Montreux G&CC has endured one of the hottest Julys on record. (Dunn/Getty Images)
By Jeff Shain, PGATOUR.COM Contributor
Given the soil composition on his mountainside above Reno, Doug Heinrichs has little room for error in making sure the grass stays green during summers at Montreux Golf & Country Club.
One of the hottest Julys on record has only added to the concern.
“I bet half the month has been in the 100s,” said Heinrichs, Montreux’s superintendent since shortly after the course opened in 1997.
Not quite, but you get the point. The temperature has hit triple digits in Nevada’s high country eight times this month – more than its historical average for an entire summer. In all, Reno’s 12 days thus far with 100-degree temperatures is just one shy of the all-time record.
Factor in Reno’s arid climate and soil that goes down just a few inches before hitting granite, and Heinrichs had to be on top of his game to make sure the course got the proper moisture to be ready for this week’s Reno-Tahoe Open.
It’s a delicate balance, but Heinrichs and his crews appear to have found the formula. Montreux will run fast and firm for the PGA TOUR’s only Modified Stableford event -- but with a minimum of brown spots.
“That’s been our biggest challenge,” he said. “We have to manage surface soil a little closer than what most courses are used to doing. ... It’d be nice to have a little cushion where grass can pull water from, but our turf is pulling water from where (it got wet) last night.”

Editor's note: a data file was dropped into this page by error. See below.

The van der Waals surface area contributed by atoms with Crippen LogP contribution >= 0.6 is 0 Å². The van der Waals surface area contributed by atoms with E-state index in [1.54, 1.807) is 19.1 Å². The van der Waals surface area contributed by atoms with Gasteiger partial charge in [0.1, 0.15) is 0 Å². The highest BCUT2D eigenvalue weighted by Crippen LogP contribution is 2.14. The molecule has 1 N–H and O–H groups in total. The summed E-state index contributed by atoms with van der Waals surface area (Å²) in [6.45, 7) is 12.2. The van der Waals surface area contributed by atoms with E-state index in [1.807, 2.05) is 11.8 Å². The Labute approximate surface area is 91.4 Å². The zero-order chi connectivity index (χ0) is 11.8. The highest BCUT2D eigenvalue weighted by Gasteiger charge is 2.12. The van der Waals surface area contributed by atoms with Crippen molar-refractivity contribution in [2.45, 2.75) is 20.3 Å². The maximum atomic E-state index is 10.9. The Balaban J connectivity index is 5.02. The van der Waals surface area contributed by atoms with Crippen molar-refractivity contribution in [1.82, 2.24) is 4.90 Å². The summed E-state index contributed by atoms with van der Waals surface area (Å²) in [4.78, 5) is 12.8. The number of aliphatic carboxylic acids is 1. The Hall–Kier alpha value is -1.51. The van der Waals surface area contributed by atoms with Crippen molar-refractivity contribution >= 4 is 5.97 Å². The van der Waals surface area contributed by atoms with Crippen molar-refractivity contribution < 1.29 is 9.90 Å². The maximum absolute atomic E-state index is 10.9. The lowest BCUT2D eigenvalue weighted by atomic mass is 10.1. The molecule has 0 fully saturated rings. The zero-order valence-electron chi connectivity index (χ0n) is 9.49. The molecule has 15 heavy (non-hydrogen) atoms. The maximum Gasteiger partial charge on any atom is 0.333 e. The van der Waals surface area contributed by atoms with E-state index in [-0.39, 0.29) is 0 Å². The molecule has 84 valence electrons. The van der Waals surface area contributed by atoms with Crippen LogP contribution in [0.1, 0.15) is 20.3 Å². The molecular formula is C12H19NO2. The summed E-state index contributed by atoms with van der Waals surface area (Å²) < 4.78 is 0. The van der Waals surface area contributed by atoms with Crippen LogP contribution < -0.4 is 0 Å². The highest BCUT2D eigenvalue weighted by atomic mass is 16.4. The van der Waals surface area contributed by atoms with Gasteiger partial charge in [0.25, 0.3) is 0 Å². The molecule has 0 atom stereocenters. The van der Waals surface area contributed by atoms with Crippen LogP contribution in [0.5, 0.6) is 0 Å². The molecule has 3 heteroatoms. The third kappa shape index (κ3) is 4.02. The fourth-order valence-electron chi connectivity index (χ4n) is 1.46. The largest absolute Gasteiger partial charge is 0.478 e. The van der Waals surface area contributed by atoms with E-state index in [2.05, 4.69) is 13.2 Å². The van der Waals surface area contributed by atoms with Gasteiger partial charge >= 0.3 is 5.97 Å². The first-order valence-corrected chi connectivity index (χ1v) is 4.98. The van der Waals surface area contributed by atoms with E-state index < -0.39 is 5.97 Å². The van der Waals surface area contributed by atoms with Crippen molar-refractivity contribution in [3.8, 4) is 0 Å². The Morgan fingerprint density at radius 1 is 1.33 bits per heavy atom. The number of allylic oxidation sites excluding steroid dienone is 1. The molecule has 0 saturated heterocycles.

Montreux’s soil is primarily comprised of decomposed granite. Even with more than a decade’s worth of topdressing, only a few inches exist for roots to take hold. Nor is there anyplace for the soil to store water for long-term moisture.
“If a sprinkler head is turned off, you’ll find (out) the next day,” he said, noting unwatered patches only take a day to start losing color.
For this week’s tournament, Heinrichs will have a crew of as many as 30 men hosing down trouble spots after completion of each day’s play. Not only are the greens of particular concern, but areas around greenside bunkers.
“We’ve got white bunker sand,” he said, “so you’ll get a reflection off the sand and secondary radiation that hits the bunker. We had to do a little sod patching on some of the bunker faces. They just burned from the intense sunlight and the heat.”
Fortunately, temperatures are forecast to be more cooperative this week with highs not expected to exceed the mid-80s. Cloud cover also should help ease concerns, with only a slight chance of pop-up storms.